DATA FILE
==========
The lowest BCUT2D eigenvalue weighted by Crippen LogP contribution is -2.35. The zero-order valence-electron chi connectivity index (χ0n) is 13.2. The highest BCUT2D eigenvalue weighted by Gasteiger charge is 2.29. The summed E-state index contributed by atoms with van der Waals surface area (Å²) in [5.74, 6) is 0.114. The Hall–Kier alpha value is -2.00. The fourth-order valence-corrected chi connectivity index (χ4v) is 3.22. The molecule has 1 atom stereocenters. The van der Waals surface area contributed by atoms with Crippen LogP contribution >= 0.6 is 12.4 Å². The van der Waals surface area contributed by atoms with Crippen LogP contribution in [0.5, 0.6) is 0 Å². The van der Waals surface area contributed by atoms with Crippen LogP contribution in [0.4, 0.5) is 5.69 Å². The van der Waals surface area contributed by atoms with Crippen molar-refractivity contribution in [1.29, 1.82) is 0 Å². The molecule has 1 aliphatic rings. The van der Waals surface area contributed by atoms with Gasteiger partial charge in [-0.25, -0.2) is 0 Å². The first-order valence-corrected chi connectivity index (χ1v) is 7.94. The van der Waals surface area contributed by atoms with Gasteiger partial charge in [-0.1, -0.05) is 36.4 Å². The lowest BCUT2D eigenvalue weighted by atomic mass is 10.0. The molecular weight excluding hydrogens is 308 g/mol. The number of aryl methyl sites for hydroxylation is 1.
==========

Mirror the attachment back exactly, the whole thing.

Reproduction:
The lowest BCUT2D eigenvalue weighted by Crippen LogP contribution is -2.35. The zero-order valence-electron chi connectivity index (χ0n) is 13.2. The highest BCUT2D eigenvalue weighted by Gasteiger charge is 2.29. The summed E-state index contributed by atoms with van der Waals surface area (Å²) in [5.74, 6) is 0.114. The Hall–Kier alpha value is -2.00. The fourth-order valence-corrected chi connectivity index (χ4v) is 3.22. The molecule has 1 atom stereocenters. The van der Waals surface area contributed by atoms with Crippen LogP contribution >= 0.6 is 12.4 Å². The van der Waals surface area contributed by atoms with Crippen LogP contribution in [0.5, 0.6) is 0 Å². The van der Waals surface area contributed by atoms with Crippen LogP contribution in [0.4, 0.5) is 5.69 Å². The van der Waals surface area contributed by atoms with Crippen molar-refractivity contribution in [1.29, 1.82) is 0 Å². The molecule has 1 aliphatic rings. The van der Waals surface area contributed by atoms with Gasteiger partial charge in [-0.25, -0.2) is 0 Å². The first-order valence-corrected chi connectivity index (χ1v) is 7.94. The van der Waals surface area contributed by atoms with Gasteiger partial charge in [-0.1, -0.05) is 36.4 Å². The lowest BCUT2D eigenvalue weighted by atomic mass is 10.0. The molecular weight excluding hydrogens is 308 g/mol. The number of aryl methyl sites for hydroxylation is 1.